Were you a slave when you were called? Don’t let it trouble you—although if you can gain your freedom, do so. For the one who was a slave when called to faith in the Lord is the Lord’s freed person; similarly, the one who was free when called is Christ’s slave. You were bought at a price; do not become slaves of human beings. Brothers and sisters, each person, as responsible to God, should remain in the situation they were in when God called them. (1 Corinthians 7:17-24)
It’s hard to imagine clearer instructions not to do what Jesus did than this one. Paul asserts that God endorses our circumstances when he calls us in them. Gone are the days of leaving nets and abandoning occupations to follow an itinerant preacher. Now, God wants to demonstrate his redeeming power in husbands, wives, Jews, Gentiles, accountants, doctors, IT professionals, technicians, and even lawyers.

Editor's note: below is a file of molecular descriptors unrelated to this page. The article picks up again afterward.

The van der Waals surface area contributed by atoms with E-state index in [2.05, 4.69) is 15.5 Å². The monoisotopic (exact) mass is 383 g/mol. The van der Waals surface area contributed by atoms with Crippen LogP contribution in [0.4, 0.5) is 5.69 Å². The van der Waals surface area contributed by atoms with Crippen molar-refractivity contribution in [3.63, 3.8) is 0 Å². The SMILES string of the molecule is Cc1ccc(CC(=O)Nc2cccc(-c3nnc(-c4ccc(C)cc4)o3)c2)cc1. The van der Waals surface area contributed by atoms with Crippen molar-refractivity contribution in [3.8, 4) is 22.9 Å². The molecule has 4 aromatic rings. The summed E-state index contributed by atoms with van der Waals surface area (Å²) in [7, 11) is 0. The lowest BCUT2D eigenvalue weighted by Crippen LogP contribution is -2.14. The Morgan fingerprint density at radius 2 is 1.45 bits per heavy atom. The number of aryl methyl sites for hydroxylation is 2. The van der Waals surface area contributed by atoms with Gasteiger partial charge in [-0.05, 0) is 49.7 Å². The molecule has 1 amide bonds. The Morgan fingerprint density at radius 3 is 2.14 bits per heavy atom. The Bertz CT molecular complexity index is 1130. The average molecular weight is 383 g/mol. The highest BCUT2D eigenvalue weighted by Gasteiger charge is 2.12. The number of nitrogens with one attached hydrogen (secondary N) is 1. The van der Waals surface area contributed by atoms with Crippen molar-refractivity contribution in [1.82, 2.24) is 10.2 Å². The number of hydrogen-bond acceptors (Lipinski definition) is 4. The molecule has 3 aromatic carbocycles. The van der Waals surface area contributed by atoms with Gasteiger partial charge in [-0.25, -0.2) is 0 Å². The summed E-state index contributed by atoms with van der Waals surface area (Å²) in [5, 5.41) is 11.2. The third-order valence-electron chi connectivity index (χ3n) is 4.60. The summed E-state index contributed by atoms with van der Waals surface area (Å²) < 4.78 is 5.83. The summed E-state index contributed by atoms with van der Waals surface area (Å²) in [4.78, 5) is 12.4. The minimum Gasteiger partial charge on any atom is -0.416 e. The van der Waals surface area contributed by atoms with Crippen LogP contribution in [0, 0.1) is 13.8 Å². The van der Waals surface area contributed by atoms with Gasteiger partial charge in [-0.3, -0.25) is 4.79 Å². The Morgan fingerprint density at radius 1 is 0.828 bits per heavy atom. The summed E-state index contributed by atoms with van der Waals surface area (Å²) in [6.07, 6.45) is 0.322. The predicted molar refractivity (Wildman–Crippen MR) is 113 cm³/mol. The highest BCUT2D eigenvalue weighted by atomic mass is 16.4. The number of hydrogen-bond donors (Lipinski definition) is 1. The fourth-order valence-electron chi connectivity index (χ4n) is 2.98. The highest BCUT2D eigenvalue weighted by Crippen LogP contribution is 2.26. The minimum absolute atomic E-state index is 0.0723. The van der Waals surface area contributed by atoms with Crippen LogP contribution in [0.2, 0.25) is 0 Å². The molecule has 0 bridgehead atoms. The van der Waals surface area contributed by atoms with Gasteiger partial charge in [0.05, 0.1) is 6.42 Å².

God wants everyone to be conformed to the image of his Son, but that image cannot be confined to the life of one man who never married or raised children and died before reaching middle age. Christ requires that those who come to him lay down their life, but only so he can give it back redeemed and released to fully shine in all its unique hues.
- Oman, John. Grace and Personality (Kindle Locations 2872-2876). Kindle Edition.
- Deuteronomy 4:5-8; Isaiah 49:5-6
- Acts 11:1-18; 15:1-35